One of the biggest copouts of modern time is the phrase “In Love.” For centuries romantic stories, biblical verses and epic plays have utilized the word “Love” to express ultimate commitment, sacrifice and adoration. Today, we throw around the term “Love” to describe almost anything; food, pets, items, idols, etc. With decades of loose usage, we have become a world sensitized to truth and articulations. Where once “To Love” was enough to carry a relationship through a lifetime, we now fragment and categorize “Love” into certain states and conditions, thus leading us into an age of romantic skepticism. The more a person uses “Love” to describe things in their life, the less meaningful it becomes to the person(s) around them. We then create phrases like “In Love” to help us define what we hope to find in our romantic life or, more dangerously, give us an easy out from the love we have already divulged.

            I am going to put this right out there; you can’t be “In love” with someone. You either love them, or you don’t. Throughout one’s lifetime, it is possible to love more than once, but it is impossible to love simultaneously. You can’t state that you love both Bill and Tom, because “To Love” is to give everything of yourself and, trust me, you are not giving everything to both Bill and Tom. The phrase “In Love” scares me because it implies a love that has not yet cumulated itself, but for some reason in our modern society this phrase is valued more than love itself. “I am in love with you” is immature at its essence, describing all the positives a person reveals because time hasn’t uncovered the negatives.  Yet it holds more clout than someone who gets tagged with “I love you.” You can’t be “In Love” with someone who you already love and you definitely can’t be “In Love” with someone if you love someone else.  If you state you love someone, but are “In Love” with someone else, chances are you don’t love one of those people and it is up to you as a person to be honest with yourself when it comes to proclaiming who you love.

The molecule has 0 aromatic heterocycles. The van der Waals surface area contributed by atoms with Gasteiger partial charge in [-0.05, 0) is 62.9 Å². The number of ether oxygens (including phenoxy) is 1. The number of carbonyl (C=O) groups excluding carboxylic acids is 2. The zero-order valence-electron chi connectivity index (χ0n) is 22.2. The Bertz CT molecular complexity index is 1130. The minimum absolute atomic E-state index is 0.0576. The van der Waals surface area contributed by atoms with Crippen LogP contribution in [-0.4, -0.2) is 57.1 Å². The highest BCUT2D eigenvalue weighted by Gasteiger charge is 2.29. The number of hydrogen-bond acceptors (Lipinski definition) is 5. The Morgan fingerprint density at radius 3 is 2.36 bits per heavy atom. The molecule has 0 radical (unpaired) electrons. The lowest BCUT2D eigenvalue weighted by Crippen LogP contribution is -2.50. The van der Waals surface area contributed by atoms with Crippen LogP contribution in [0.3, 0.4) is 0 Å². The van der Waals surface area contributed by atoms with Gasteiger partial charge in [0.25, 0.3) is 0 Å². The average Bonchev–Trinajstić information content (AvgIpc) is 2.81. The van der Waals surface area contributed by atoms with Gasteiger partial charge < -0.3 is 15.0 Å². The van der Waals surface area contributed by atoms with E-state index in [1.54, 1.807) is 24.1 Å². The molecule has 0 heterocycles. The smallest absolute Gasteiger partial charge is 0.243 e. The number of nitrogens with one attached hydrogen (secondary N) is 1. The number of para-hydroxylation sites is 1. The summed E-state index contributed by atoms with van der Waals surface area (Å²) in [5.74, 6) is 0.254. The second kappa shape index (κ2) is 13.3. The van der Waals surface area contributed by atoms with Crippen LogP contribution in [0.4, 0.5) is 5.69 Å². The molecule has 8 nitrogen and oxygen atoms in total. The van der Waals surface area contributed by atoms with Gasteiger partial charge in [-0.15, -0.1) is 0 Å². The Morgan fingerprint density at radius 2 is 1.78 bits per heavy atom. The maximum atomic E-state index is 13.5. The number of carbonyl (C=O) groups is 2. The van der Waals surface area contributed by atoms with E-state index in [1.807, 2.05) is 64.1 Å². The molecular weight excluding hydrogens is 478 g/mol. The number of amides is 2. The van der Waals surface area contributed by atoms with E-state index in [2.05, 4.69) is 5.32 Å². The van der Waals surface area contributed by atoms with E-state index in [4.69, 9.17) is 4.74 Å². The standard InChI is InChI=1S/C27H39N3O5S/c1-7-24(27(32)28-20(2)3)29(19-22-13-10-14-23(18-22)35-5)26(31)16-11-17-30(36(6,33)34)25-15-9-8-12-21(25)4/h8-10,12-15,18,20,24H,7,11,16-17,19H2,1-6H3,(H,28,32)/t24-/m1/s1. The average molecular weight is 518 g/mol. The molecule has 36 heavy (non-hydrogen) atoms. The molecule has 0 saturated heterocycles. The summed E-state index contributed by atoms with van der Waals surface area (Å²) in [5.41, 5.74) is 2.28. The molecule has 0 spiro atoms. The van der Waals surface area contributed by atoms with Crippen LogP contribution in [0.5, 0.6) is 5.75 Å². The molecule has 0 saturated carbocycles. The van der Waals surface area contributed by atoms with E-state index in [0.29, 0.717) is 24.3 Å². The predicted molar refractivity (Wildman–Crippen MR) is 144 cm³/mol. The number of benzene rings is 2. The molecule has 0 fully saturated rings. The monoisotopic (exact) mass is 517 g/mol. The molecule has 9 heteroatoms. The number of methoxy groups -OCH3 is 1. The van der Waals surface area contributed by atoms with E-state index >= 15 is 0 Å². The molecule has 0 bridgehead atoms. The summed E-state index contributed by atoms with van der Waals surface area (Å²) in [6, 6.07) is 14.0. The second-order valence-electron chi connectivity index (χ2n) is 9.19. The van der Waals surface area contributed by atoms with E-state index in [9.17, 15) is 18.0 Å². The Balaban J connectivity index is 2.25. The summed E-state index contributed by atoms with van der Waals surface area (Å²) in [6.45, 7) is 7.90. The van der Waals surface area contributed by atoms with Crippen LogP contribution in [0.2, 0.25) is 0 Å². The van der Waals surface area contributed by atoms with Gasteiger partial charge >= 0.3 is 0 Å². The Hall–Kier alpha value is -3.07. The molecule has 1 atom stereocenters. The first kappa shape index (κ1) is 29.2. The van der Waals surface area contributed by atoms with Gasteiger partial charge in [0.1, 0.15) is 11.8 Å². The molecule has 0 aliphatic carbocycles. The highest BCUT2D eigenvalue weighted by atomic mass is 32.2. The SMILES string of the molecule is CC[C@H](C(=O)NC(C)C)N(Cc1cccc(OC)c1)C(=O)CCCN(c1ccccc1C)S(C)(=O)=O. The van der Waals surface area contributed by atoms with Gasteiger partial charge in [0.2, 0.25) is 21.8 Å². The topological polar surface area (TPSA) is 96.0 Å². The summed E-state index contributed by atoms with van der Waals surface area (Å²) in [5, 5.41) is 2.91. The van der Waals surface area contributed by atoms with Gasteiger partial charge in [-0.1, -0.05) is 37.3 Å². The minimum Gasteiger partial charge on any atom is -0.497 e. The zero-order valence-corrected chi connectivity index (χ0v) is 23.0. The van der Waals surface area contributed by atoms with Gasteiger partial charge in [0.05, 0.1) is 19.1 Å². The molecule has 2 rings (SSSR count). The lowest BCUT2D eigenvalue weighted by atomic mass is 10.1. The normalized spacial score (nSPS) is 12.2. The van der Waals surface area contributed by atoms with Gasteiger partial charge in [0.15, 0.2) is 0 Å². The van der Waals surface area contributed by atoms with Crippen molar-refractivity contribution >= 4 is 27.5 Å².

The easiest fix to this, is to modify your jargon. Try using words such as like, cool, awesome, nardly, spectacular, superb, and, my favorite, hic-a-doo-la.  All these words can describe a person before you announce that you “Love” them.  Let’s restore meaning to a word that once enacted plays, set men on great quests, and brought down cities and countries. I don’t think the pizza you eat at three in the morning can compare to such things, so rather than saying “You love this pizza,” try stating that “You like this pizza” or “This pizza is awesome.” The same can be said for relationships. Throw around “Like” instead of “Love” because in the end, when you do find someone worth loving, it is actually unique and not common tongue. To love is to give everything of yourself, unconditionally.  Once that stops, then it is not love anymore. You cannot “Still Love” someone after the love is lost. To care is not love. There can be only one type of love in this world, one way to love in this world, multiple reasons to love in this world, but you can only give yourself to one person at a time in this world, debunking all conditions and states created for love; there is only love.